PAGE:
Keynsianism has flaws, but Supply side is 100% wrong about what (most) rich folks do with money. Supply siders have never read Adam Smith!!!

    The one time you want to pull money out of circulation is during hyper-inflation. That is when giving it to the rich to invest can offer real benefits.

    The “chase money away” thing is an incantation that I have seen over and over and almost no economist doesn’t laugh at it. The solution to money flight is universal financial transparency.

    Re the wars, Obama had to get us out slowly! The military reputation of the United States is the one thing that keeps the Pax Peace that has allowed the world to prosper. You don’t think he WANTED to get out??? This diff is that Dems listen to the Generals and they said leut us ease out at our pace.
    The situation now in Iraq is wretched and was not worth the insane expenditures. But we got out with our reputation for capable ferocity intact. Same with killing Osama.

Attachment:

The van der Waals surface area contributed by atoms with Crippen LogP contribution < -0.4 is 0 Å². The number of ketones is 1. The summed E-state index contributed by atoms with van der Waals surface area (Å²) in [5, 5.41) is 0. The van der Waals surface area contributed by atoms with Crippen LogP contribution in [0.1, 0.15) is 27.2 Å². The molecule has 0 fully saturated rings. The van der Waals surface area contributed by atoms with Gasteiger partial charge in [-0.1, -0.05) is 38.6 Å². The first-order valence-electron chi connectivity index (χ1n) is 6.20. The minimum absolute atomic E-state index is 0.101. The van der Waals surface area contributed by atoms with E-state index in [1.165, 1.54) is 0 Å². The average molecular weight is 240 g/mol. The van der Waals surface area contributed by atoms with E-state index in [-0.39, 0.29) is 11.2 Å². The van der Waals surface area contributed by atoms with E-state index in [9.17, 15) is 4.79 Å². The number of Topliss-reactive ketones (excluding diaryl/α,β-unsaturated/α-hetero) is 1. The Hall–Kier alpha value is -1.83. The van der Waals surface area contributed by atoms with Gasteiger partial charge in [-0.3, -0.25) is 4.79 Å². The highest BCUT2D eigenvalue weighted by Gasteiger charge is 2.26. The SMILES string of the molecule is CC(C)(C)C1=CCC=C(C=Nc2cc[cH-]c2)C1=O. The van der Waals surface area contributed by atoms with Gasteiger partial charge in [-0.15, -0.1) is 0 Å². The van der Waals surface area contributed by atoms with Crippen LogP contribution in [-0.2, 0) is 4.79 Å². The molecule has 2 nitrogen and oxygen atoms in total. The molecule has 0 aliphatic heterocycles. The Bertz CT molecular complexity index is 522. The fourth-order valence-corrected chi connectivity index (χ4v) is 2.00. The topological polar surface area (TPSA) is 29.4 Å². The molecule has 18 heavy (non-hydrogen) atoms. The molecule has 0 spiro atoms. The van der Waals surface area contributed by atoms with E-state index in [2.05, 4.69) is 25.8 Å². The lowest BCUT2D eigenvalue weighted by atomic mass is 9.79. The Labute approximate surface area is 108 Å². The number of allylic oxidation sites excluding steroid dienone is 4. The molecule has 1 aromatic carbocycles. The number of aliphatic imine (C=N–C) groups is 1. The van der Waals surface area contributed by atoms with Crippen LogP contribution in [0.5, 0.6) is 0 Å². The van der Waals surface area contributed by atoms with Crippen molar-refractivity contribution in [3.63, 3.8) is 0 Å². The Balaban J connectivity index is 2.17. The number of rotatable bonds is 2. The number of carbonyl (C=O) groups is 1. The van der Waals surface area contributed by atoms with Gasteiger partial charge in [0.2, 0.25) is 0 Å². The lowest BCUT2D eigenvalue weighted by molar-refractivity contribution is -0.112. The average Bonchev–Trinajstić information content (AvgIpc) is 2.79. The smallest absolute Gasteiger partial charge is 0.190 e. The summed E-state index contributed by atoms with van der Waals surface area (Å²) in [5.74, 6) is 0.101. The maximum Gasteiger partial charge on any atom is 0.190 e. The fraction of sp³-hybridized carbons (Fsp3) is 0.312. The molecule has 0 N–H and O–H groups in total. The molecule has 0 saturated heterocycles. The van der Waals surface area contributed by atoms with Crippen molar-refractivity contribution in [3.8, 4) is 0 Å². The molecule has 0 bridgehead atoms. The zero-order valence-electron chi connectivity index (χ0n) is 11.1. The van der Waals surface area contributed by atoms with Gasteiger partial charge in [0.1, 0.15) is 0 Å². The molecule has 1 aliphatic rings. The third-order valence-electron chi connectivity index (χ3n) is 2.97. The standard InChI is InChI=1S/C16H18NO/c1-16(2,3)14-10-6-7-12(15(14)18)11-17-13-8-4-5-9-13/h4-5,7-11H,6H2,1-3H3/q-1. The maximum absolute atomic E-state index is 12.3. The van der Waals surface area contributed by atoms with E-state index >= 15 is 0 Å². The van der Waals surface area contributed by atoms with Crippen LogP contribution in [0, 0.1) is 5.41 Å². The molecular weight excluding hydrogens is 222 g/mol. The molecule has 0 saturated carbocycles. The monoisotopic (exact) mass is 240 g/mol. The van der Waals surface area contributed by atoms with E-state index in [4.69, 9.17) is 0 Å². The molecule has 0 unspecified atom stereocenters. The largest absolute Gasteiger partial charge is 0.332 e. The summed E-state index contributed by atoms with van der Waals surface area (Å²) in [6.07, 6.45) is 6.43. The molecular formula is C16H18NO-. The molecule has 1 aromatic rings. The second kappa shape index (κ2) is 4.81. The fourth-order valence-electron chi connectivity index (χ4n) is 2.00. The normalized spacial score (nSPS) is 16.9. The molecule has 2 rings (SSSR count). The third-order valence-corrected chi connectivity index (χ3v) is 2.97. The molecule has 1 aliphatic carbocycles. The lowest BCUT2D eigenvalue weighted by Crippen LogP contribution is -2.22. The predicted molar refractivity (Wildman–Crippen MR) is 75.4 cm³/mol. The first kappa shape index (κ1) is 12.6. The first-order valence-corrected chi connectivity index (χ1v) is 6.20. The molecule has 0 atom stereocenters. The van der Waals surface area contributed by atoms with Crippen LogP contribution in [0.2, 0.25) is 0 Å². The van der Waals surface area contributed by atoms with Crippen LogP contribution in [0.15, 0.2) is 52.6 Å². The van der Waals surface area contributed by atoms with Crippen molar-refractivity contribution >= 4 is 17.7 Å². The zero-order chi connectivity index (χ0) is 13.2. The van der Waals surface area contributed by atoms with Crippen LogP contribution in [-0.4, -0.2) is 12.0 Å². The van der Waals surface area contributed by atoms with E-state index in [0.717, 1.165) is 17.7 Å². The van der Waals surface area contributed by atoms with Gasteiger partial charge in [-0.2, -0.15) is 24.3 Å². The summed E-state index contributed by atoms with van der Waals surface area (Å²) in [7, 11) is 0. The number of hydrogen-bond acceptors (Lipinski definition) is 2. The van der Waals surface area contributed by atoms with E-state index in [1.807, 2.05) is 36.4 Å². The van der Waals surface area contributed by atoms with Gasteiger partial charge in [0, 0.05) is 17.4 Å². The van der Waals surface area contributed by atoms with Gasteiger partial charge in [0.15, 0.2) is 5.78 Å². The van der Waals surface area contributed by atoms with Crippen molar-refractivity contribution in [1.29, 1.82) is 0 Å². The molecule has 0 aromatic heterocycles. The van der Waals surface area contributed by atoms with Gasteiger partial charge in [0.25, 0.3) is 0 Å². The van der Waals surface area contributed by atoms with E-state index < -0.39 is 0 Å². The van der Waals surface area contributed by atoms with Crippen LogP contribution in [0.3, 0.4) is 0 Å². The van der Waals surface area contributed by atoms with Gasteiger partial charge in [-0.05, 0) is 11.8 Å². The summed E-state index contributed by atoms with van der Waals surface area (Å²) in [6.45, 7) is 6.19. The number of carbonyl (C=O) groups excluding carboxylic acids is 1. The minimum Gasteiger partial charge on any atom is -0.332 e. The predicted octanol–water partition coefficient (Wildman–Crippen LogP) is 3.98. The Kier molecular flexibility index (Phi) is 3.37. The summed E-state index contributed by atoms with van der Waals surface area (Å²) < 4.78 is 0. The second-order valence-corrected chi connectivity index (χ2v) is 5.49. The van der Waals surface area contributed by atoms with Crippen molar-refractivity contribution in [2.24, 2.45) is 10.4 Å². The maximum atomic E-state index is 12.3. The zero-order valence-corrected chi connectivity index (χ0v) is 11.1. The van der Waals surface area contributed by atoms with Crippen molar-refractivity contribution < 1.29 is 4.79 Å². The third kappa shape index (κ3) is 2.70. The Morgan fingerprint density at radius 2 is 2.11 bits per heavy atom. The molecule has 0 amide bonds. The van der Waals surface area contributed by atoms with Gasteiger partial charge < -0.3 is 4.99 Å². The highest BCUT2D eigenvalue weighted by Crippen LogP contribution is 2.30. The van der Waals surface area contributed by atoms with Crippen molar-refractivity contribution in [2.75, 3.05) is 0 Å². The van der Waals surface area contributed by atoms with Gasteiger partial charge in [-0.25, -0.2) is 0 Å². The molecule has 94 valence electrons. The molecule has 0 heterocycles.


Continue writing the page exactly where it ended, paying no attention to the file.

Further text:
Your “ponzi scheme” re SSI is glib. Increase the retirement age and mostly eliminate the upper FICA cut-off. Re medical, there will always be one form or another of rationing. The euros did it better.

    Embedded entitlement my ass. Obamacare is the least socialist system in the industrail world, by far. It helps a few poor people buy competitive insurance BFD.

    To deny that federal R&D has been a powerful force is simply delusional, sorry. It is dogma controlling perception

    All told, I enjoyed your missive. Come by http://davidbrin.blogspot.com/ if you want to argue more. There’s a smart community there.

    With best wishes, for a confident and ambitious 21st Century,

    David Brin
    http://www.davidbrin.com
    blog: http://davidbrin.blogspot.com/
    twitter: http://twitter.com/DavidBrin1